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Motivation, Pressure And Expectations – Novak Djokovic Targets History At Wimbledon

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image via x.com/wimbledon

Novak Djokovic has broken numerous records throughout his career but he still feels the pressure of trying to make history in the sport. 

The world No.2 is through to his 10th Wimbledon final where he will play Carlos Alcaraz, who beat him at this stage of the tournament 12 months ago. There is plenty on the line for the Serbian who could equal Roger Federer’s record for most men’s titles won at SW19 and break the overall record for most major singles won in the sport if he triumphs over the Spaniard. Djokovic currently has 24 Grand Slam trophies to his name which is the same as Margaret Court, who won some of her titles before the Open Era started. 

“Obviously I’m aware that Roger [Federer] holds eight Wimbledons. I hold seven. History is on the line.” Djokovic said on Friday after beating Lorenzo Musetti.

“Also, the 25th potential Grand Slam. Of course, it serves as a great motivation, but at the same time it’s also a lot of pressure and expectations.”

Coming into Wimbledon, there had been doubts over Djokovic’s form after he underwent surgery to treat a knee injury he suffered at the French Open. However, he has defied the odds to reach the final. His run has also seen him beat Alexi Popyrin and Holger Rune before getting a walkover in the quarter-finals from Alex de Minaur, who sustained an injury during the tournament. Then on Friday, he overcame a spirited Musetti in three sets. 

Despite the challenge, Djokovic has insisted that his expectations to do well are always high no matter what the situation is. During what has been a roller-coaster first six months of the season, he is yet to win a title this year or beat a player currently ranked in the top 10. Although he will achieve both of these if her beats Alcaraz on Sunday. 

“Every time I step out on the court now, even though I’m 37 and competing with the 21-year-olds, I still expect myself to win most of the matches, and people expect me to win, whatever, 99% of the matches that I play.” He said.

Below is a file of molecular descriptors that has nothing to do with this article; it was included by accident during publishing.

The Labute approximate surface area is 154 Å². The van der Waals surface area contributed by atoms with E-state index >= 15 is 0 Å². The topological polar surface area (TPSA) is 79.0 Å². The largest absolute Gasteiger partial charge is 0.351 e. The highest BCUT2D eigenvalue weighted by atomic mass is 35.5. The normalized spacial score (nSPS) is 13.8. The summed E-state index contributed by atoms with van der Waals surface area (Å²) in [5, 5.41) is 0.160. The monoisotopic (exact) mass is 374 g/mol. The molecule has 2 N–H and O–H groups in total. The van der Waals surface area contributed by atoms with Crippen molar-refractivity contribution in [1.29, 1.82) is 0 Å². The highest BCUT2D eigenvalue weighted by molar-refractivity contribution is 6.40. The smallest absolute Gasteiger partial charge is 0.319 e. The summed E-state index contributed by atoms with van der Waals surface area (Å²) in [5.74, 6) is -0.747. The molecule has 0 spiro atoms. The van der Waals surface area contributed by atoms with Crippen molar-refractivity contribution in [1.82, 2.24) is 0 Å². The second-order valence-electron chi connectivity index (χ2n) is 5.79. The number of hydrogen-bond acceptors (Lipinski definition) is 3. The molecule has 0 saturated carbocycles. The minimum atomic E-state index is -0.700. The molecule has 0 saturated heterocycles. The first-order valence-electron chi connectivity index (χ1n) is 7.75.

“I always have to come out on the court and perform my best in order to still be at the level with Carlos [Alcaraz] or Jannik [Sinner] or Sascha [Zverev] or any of those guys, Daniil [Medvedev]. 

“This year hasn’t been that successful for me. It’s probably the weakest results the first six months I’ve had in many years. That’s okay. I had to adapt and accept that and really try to find also way out from the injury that I had and kind of regroup.”

Djokovic hopes that a Wimbledon win will help turn his season around like it has done in the past for him. 

“Wimbledon historically there’s been seasons where I wasn’t maybe playing at a desired level, but then I would win a Wimbledon title and then things would change.” He commented.

“For example, that was the case in 2018 when I had elbow surgery earlier in the year, dropped my rankings out of top 20, losing in fourth round of Australian Open, I think it was quarters of Roland-Garros, and just not playing the tennis that I want to play. Then I won Wimbledon and then won US Open and then later on became No.1 very soon.”

Meanwhile, 21-year-old Alcaraz is hoping to stop Djokovic in his tracks. Should he defend his title at Wimbledon, he would become the first player outside the Big Three to do so since Pete Sampras more than 20 years ago. He has won their only previous meeting on the grass but trails their head-to-head 3-2. 

“I’m sure he knows what he has to do to beat me,” said Alcaraz.

“But I’m ready to take that challenge and I’m ready to do it well.”

When the two players take to the court to play in the Wimbledon final, Djokovic will be 15 years and 348 days older than Alcaraz. Making it the largest age gap in a men’s Grand Slam final since the 1974 US Open. Whoever is victorious will receive £2,700,000 in prize money.